In truth, when I said that Ms. 'Splosion Man employs virtual buttons, I meant button, singular. Apart from a simple directional input (left and right only), you 'splode by tapping anywhere on the screen. Obviously, movement loses a bit of fidelity in the transition to a touch D-pad. Basic platforming sequences I played fared well, with the "touch anywhere to 'splode" design making it easy to time my wall jumps and barrel explosions. In areas where more precision was required, however, things became much trickier.
In one of the game's infamous falling sections, for example, during which Ms. 'Splosion Man is in complete free-fall and surrounded by electricity, I found it very difficult to navigate the maze of death. Think of it like trying to play Operation with greasy fingers. Twisted Pixel head Mike Wilford told me the version I played was still very early, and I didn't really have much time to acclimate myself to the new controls.
Twisted Pixel has retooled its Beard Engine for the mobile releases, and it looked great on the iPad. I asked if the developer is looking at bringing its other games to mobile devices. Wilford agreed that The Gunstringer's Kinect controls would translate well to touch screens, though Twisted Pixel has no definite plans to bring its other titles to mobile right now.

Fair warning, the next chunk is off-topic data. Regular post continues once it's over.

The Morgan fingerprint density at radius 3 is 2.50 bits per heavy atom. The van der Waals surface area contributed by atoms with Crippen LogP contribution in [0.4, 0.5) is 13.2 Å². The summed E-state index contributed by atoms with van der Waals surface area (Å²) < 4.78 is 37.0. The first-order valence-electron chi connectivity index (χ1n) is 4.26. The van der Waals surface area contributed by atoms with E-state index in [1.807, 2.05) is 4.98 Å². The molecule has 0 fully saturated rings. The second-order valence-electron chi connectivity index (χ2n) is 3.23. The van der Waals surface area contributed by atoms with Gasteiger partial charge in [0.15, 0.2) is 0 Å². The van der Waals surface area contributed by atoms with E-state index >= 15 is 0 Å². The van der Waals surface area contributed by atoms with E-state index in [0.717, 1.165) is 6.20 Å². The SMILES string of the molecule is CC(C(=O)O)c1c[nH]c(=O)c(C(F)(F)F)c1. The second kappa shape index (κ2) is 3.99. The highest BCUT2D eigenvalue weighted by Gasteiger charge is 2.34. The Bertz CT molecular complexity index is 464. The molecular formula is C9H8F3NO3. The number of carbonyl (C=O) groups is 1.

The company is adamant about continually supporting Ms. 'Splosion Man on Steam, Windows Phone and iOS, he said, and will be sure to deliver ongoing updates. While he didn't detail specific plans, he did note multiplayer may be added to the Windows Phone and iOS versions of Ms. 'Splosion Man at a later date (the PC version already supports it).
As for what Twisted Pixel's next project would be, Wilford promised a "big announcement" in store for this year's E3.